The Death of Ivan Ilych
Conflict in Russian Literature College
The concept of the “superfluous man” began appearing in Russian literature in the 19th century. It refers to a man who often has superior intellect, leading him to feel misunderstood and victimized in a society that does not give him the opportunity to fulfill his capabilities. These men are superfluous because they are extra people in society, ones who cannot find their place and instead withdraw into themselves. Scholars speculate that authors’ wrote about the superfluous man to represent the struggle between Russia’s progressive thinkers and their oppressive government. While this may be true, the superfluous man has key characteristics that are meaningful to analyze in order to understand his character type. Lermontov’s A Hero of Our Time, Tolstoy’s The Death of Ivan Ilych, and Turgenev’s Fathers and Children are novels about superfluous men named Pechorin, Ivan, and Bazarov, respectively, who all experience conflict in their love lives. The source of this conflict, whether it’s their lack of fulfillment, lust for power, frustration with being misunderstood, or repressed passion, sheds light onto the inner turmoil that characterizes superfluous men.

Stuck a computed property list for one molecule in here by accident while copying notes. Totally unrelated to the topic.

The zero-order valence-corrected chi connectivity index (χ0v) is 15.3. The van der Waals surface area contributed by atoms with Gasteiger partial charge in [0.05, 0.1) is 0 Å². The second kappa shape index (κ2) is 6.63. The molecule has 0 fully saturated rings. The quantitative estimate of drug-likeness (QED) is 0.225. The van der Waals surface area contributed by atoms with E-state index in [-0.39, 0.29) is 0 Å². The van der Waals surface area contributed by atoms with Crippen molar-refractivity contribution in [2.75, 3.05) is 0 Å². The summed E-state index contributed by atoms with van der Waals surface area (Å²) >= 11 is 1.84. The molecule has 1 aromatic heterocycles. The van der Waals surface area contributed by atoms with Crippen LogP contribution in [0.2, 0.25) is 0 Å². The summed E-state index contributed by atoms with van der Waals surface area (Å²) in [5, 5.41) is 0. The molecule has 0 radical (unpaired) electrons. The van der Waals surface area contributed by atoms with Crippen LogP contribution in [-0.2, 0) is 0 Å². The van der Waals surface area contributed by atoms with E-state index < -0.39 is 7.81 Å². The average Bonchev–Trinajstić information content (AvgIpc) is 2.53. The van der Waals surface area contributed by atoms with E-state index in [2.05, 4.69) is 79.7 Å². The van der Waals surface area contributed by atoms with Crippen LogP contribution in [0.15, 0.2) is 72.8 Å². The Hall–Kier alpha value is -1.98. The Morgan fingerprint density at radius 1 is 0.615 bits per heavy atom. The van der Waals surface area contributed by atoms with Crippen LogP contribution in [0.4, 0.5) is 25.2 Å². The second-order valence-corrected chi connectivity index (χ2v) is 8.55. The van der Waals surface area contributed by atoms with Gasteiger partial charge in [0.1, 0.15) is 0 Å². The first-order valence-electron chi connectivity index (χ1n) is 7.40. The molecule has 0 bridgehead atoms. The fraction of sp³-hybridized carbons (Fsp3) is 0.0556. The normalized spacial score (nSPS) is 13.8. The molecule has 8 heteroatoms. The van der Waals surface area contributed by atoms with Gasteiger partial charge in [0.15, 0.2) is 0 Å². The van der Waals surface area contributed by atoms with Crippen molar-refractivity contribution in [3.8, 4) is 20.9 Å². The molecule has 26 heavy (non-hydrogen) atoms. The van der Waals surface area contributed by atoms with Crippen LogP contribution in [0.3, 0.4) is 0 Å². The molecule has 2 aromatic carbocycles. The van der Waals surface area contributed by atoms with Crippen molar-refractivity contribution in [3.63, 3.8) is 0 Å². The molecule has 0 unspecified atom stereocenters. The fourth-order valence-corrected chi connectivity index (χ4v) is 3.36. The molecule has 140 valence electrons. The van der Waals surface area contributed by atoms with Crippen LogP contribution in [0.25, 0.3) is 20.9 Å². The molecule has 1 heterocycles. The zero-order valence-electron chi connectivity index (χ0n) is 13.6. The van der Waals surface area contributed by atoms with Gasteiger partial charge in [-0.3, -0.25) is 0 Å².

Lack of fulfillment is characteristic of the superfluous man; he has many...
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